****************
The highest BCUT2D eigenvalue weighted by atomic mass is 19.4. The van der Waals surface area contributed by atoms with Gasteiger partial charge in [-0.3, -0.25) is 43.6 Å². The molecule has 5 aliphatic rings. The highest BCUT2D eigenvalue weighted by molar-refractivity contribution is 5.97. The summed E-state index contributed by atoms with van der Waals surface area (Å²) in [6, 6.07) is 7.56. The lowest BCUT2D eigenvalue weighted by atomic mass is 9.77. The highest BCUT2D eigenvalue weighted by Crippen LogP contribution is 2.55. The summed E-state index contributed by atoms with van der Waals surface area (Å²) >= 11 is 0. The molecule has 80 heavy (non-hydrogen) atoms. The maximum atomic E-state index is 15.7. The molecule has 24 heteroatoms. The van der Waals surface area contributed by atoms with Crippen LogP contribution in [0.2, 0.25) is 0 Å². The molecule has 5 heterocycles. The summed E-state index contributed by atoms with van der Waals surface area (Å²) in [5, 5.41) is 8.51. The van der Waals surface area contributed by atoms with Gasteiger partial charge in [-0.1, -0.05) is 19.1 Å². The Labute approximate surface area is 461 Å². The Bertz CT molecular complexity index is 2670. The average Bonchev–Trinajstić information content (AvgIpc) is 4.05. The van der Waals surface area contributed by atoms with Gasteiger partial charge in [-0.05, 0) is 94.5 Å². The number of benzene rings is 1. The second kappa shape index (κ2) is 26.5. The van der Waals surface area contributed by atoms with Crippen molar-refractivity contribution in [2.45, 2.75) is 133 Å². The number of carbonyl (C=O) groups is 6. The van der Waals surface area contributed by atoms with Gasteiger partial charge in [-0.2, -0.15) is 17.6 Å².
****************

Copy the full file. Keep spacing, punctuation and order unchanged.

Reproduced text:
The highest BCUT2D eigenvalue weighted by atomic mass is 19.4. The van der Waals surface area contributed by atoms with Gasteiger partial charge in [-0.3, -0.25) is 43.6 Å². The molecule has 5 aliphatic rings. The highest BCUT2D eigenvalue weighted by molar-refractivity contribution is 5.97. The summed E-state index contributed by atoms with van der Waals surface area (Å²) in [6, 6.07) is 7.56. The lowest BCUT2D eigenvalue weighted by atomic mass is 9.77. The highest BCUT2D eigenvalue weighted by Crippen LogP contribution is 2.55. The summed E-state index contributed by atoms with van der Waals surface area (Å²) >= 11 is 0. The molecule has 80 heavy (non-hydrogen) atoms. The maximum atomic E-state index is 15.7. The molecule has 24 heteroatoms. The van der Waals surface area contributed by atoms with Crippen LogP contribution in [0.2, 0.25) is 0 Å². The molecule has 5 heterocycles. The summed E-state index contributed by atoms with van der Waals surface area (Å²) in [5, 5.41) is 8.51. The van der Waals surface area contributed by atoms with Gasteiger partial charge in [-0.1, -0.05) is 19.1 Å². The Labute approximate surface area is 461 Å². The Bertz CT molecular complexity index is 2670. The average Bonchev–Trinajstić information content (AvgIpc) is 4.05. The van der Waals surface area contributed by atoms with Gasteiger partial charge in [-0.05, 0) is 94.5 Å². The number of benzene rings is 1. The second kappa shape index (κ2) is 26.5. The van der Waals surface area contributed by atoms with Crippen molar-refractivity contribution in [2.45, 2.75) is 133 Å². The number of carbonyl (C=O) groups is 6. The van der Waals surface area contributed by atoms with Gasteiger partial charge in [-0.2, -0.15) is 17.6 Å².